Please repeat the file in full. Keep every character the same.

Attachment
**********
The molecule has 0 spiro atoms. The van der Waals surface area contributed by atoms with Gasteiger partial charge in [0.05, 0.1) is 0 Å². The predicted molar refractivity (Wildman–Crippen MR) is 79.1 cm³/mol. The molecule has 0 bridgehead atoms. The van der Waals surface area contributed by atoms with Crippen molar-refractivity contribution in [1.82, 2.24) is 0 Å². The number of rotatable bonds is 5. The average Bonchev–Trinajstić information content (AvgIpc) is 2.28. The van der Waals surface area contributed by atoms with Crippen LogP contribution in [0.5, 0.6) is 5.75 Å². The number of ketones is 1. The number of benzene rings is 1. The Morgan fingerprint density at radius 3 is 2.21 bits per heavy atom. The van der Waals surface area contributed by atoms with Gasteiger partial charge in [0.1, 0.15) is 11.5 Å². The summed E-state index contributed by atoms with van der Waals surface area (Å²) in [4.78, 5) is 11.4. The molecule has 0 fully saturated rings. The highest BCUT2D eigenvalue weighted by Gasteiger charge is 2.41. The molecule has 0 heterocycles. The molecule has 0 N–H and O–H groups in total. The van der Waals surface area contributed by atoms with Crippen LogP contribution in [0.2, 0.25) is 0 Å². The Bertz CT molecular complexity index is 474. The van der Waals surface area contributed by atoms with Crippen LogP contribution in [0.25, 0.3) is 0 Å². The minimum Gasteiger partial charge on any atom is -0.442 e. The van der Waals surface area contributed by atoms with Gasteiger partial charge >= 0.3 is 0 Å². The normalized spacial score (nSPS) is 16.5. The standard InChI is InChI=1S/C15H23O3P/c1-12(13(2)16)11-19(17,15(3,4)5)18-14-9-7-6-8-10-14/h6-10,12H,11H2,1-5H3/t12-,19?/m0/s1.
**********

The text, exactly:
The molecule has 0 spiro atoms. The van der Waals surface area contributed by atoms with Gasteiger partial charge in [0.05, 0.1) is 0 Å². The predicted molar refractivity (Wildman–Crippen MR) is 79.1 cm³/mol. The molecule has 0 bridgehead atoms. The van der Waals surface area contributed by atoms with Crippen molar-refractivity contribution in [1.82, 2.24) is 0 Å². The number of rotatable bonds is 5. The average Bonchev–Trinajstić information content (AvgIpc) is 2.28. The van der Waals surface area contributed by atoms with Crippen LogP contribution in [0.5, 0.6) is 5.75 Å². The number of ketones is 1. The number of benzene rings is 1. The Morgan fingerprint density at radius 3 is 2.21 bits per heavy atom. The van der Waals surface area contributed by atoms with Gasteiger partial charge in [0.1, 0.15) is 11.5 Å². The summed E-state index contributed by atoms with van der Waals surface area (Å²) in [4.78, 5) is 11.4. The molecule has 0 fully saturated rings. The highest BCUT2D eigenvalue weighted by Gasteiger charge is 2.41. The molecule has 0 heterocycles. The molecule has 0 N–H and O–H groups in total. The van der Waals surface area contributed by atoms with Crippen LogP contribution in [0.2, 0.25) is 0 Å². The Bertz CT molecular complexity index is 474. The van der Waals surface area contributed by atoms with Crippen LogP contribution in [0.25, 0.3) is 0 Å². The minimum Gasteiger partial charge on any atom is -0.442 e. The van der Waals surface area contributed by atoms with Gasteiger partial charge >= 0.3 is 0 Å². The normalized spacial score (nSPS) is 16.5. The standard InChI is InChI=1S/C15H23O3P/c1-12(13(2)16)11-19(17,15(3,4)5)18-14-9-7-6-8-10-14/h6-10,12H,11H2,1-5H3/t12-,19?/m0/s1.